A dental abscess is an extremely painful type of infection which can lead to major health complications if it is not identified and treated promptly. As such, it's worth doing everything you can to reduce your risk of developing this condition. Here are two ways to do this.
Get cavities filled promptly
A cavity is a hole in a tooth. It is caused by bacterial plaque producing an erosive acid which gradually eats away at the tooth's outer layers, until a hole forms.
If during a routine check-up, your dentist informs you that you have a cavity, you might be tempted to postpone getting it filled, particularly if the affected tooth is not yet causing you any pain or if you want to avoid the discomfort associated with undergoing a dental procedure.
However, if you don't get the cavity filled promptly, you could end up with a tooth abscess. The reason for this is that a hole in your tooth can allow bacteria inside your mouth to seep into the root canal system, where the tooth's dental pulp is located.
This could lead to the pulp getting infected and an abscess forming in this section of the tooth. Because the pulp is comprised mainly of nerve endings, this can be excruciatingly painful. Furthermore, an abscess in this area can inflict irreversible damage on the living connective tissues that are found in the pulp.
If this should happen, you may need to have the tooth extracted. This can be quite a lengthy and uncomfortable procedure. You may also need to have additional dental appointments if you decide to replace the missing tooth with a denture.
Getting a filling when you are first informed of the cavity would be far simpler, and would spare you the expense and stress of having to undergo other, more complicated dental treatments.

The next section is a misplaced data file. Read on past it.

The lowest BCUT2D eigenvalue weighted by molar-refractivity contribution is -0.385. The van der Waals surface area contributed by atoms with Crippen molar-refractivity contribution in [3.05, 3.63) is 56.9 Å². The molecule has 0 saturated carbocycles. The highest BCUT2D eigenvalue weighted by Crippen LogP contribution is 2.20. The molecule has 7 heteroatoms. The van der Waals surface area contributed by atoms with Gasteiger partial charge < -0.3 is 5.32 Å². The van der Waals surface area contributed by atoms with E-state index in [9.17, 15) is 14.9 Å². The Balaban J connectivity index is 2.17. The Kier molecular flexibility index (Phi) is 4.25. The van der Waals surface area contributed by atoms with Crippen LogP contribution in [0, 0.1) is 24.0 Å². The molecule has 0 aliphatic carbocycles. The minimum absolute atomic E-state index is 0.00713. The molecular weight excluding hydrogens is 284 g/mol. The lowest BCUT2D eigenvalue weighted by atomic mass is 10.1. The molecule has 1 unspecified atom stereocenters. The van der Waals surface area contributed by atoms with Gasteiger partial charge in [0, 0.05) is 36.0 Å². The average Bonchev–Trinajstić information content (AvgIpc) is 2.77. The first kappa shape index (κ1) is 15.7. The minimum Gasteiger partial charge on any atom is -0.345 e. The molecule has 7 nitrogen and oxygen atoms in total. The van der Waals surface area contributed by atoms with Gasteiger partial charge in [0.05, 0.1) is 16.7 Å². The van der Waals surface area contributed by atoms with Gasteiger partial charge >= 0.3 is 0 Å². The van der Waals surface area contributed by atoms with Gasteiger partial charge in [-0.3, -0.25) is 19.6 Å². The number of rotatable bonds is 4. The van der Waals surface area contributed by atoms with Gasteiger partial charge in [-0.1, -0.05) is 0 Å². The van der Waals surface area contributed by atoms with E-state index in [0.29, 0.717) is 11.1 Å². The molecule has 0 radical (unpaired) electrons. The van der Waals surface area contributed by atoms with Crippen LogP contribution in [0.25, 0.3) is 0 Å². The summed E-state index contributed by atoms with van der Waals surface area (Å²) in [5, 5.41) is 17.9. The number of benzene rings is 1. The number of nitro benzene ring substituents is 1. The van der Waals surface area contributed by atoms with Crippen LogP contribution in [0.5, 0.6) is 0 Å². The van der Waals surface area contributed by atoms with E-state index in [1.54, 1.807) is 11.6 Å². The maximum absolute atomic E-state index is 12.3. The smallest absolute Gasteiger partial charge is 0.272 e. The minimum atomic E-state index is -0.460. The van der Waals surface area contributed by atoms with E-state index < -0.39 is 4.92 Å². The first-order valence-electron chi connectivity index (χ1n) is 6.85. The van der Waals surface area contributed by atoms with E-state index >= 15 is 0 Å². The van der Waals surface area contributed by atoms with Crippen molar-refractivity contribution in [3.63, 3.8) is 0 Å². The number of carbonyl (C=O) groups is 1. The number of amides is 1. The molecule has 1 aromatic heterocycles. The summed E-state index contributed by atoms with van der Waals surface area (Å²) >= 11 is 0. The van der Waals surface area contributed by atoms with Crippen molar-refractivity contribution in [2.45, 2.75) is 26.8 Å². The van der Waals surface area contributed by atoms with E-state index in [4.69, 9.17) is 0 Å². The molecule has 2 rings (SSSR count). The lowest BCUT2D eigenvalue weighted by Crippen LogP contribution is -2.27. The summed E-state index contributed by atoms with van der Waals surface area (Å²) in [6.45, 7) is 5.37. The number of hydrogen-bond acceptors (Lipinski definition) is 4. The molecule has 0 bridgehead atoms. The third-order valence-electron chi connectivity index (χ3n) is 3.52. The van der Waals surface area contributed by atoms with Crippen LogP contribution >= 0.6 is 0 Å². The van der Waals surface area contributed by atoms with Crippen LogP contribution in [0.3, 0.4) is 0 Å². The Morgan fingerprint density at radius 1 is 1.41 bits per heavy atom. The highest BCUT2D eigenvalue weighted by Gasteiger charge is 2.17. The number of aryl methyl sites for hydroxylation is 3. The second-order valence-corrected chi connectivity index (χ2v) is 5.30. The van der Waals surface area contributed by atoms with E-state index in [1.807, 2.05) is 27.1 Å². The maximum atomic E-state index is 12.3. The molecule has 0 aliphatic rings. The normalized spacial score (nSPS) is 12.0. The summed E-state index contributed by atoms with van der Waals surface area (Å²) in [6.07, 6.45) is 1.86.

Wear a mouthguard when participating in high-impact sports
If you regularly participate in any high-impact sports which could potentially result in dental injury, it is absolutely critical to wear a protective mouthguard.
The reason for this is as follows; if you are hit in the face with great force, you may sustain a gum laceration or a tooth fracture. If bacteria get into the wound in your gums or the opening created by the crack in your tooth, an abscess could develop in either one of these areas.
Wearing a mouthguard will absorb the impact if you are hit in the face during a match and thus minimise the amount of damage that is done to your teeth and gums.
However, it is worth noting that a donning a mouthguard before a match is not a guarantee that you will remain injury-free; if you are struck in the mouth repeatedly or with extreme force, you could still end up with a wound that could potentially lead to the formation of an abscess.
As such, it is important to be particularly thorough when cleaning your teeth before you put the mouthguard on. Brushing, flossing and rinsing with an anti-bacterial mouthwash just before you insert this device will significantly reduce the number of bacteria in your mouth.
This, in turn, will reduce the chances of an infection developing if you do end up sustaining an oral injury during your match.